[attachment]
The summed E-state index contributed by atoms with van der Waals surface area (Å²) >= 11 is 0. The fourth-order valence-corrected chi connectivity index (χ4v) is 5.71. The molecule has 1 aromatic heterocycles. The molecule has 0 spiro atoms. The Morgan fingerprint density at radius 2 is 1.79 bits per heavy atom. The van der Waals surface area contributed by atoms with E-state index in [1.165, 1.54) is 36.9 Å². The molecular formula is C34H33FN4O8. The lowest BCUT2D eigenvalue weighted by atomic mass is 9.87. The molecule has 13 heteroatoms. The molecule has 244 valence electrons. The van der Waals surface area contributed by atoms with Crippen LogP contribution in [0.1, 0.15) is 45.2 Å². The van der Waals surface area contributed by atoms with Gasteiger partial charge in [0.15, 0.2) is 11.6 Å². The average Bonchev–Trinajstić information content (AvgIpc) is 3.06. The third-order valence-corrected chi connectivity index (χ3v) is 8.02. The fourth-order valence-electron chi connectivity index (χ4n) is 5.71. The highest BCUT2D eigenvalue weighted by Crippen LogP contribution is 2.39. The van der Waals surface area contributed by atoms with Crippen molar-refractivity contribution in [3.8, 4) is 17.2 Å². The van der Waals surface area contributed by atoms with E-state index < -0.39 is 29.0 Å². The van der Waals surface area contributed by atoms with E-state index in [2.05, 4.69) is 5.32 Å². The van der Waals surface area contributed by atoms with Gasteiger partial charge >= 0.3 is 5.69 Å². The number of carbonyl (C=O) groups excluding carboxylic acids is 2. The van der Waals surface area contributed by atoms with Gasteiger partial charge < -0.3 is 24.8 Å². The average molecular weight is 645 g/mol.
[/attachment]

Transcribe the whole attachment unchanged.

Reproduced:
The summed E-state index contributed by atoms with van der Waals surface area (Å²) >= 11 is 0. The fourth-order valence-corrected chi connectivity index (χ4v) is 5.71. The molecule has 1 aromatic heterocycles. The molecule has 0 spiro atoms. The Morgan fingerprint density at radius 2 is 1.79 bits per heavy atom. The van der Waals surface area contributed by atoms with E-state index in [1.165, 1.54) is 36.9 Å². The molecular formula is C34H33FN4O8. The lowest BCUT2D eigenvalue weighted by atomic mass is 9.87. The molecule has 13 heteroatoms. The molecule has 244 valence electrons. The van der Waals surface area contributed by atoms with Crippen LogP contribution in [0.1, 0.15) is 45.2 Å². The van der Waals surface area contributed by atoms with Gasteiger partial charge in [0.15, 0.2) is 11.6 Å². The average Bonchev–Trinajstić information content (AvgIpc) is 3.06. The third-order valence-corrected chi connectivity index (χ3v) is 8.02. The fourth-order valence-electron chi connectivity index (χ4n) is 5.71. The highest BCUT2D eigenvalue weighted by Crippen LogP contribution is 2.39. The van der Waals surface area contributed by atoms with Crippen molar-refractivity contribution in [3.8, 4) is 17.2 Å². The van der Waals surface area contributed by atoms with E-state index < -0.39 is 29.0 Å². The van der Waals surface area contributed by atoms with E-state index in [2.05, 4.69) is 5.32 Å². The van der Waals surface area contributed by atoms with Gasteiger partial charge >= 0.3 is 5.69 Å². The number of carbonyl (C=O) groups excluding carboxylic acids is 2. The van der Waals surface area contributed by atoms with Gasteiger partial charge < -0.3 is 24.8 Å². The average molecular weight is 645 g/mol.